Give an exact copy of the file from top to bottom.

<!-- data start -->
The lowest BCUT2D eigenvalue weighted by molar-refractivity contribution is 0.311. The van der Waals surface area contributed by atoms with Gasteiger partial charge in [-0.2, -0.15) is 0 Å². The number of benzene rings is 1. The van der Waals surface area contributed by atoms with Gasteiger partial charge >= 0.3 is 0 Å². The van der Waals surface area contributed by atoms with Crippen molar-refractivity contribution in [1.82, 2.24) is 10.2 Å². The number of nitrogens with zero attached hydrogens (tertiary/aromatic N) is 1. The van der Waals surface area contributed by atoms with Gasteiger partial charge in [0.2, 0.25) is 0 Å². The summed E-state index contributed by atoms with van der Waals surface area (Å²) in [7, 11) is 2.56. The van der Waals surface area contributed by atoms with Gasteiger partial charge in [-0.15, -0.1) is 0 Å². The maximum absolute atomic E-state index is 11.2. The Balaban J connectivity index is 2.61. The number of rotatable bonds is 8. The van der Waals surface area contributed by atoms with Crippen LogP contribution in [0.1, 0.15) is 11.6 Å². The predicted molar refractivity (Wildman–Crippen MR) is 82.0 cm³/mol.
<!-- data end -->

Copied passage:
The lowest BCUT2D eigenvalue weighted by molar-refractivity contribution is 0.311. The van der Waals surface area contributed by atoms with Gasteiger partial charge in [-0.2, -0.15) is 0 Å². The number of benzene rings is 1. The van der Waals surface area contributed by atoms with Gasteiger partial charge >= 0.3 is 0 Å². The van der Waals surface area contributed by atoms with Crippen molar-refractivity contribution in [1.82, 2.24) is 10.2 Å². The number of nitrogens with zero attached hydrogens (tertiary/aromatic N) is 1. The van der Waals surface area contributed by atoms with Gasteiger partial charge in [0.2, 0.25) is 0 Å². The summed E-state index contributed by atoms with van der Waals surface area (Å²) in [7, 11) is 2.56. The van der Waals surface area contributed by atoms with Gasteiger partial charge in [-0.15, -0.1) is 0 Å². The maximum absolute atomic E-state index is 11.2. The Balaban J connectivity index is 2.61. The number of rotatable bonds is 8. The van der Waals surface area contributed by atoms with Crippen LogP contribution in [0.1, 0.15) is 11.6 Å². The predicted molar refractivity (Wildman–Crippen MR) is 82.0 cm³/mol.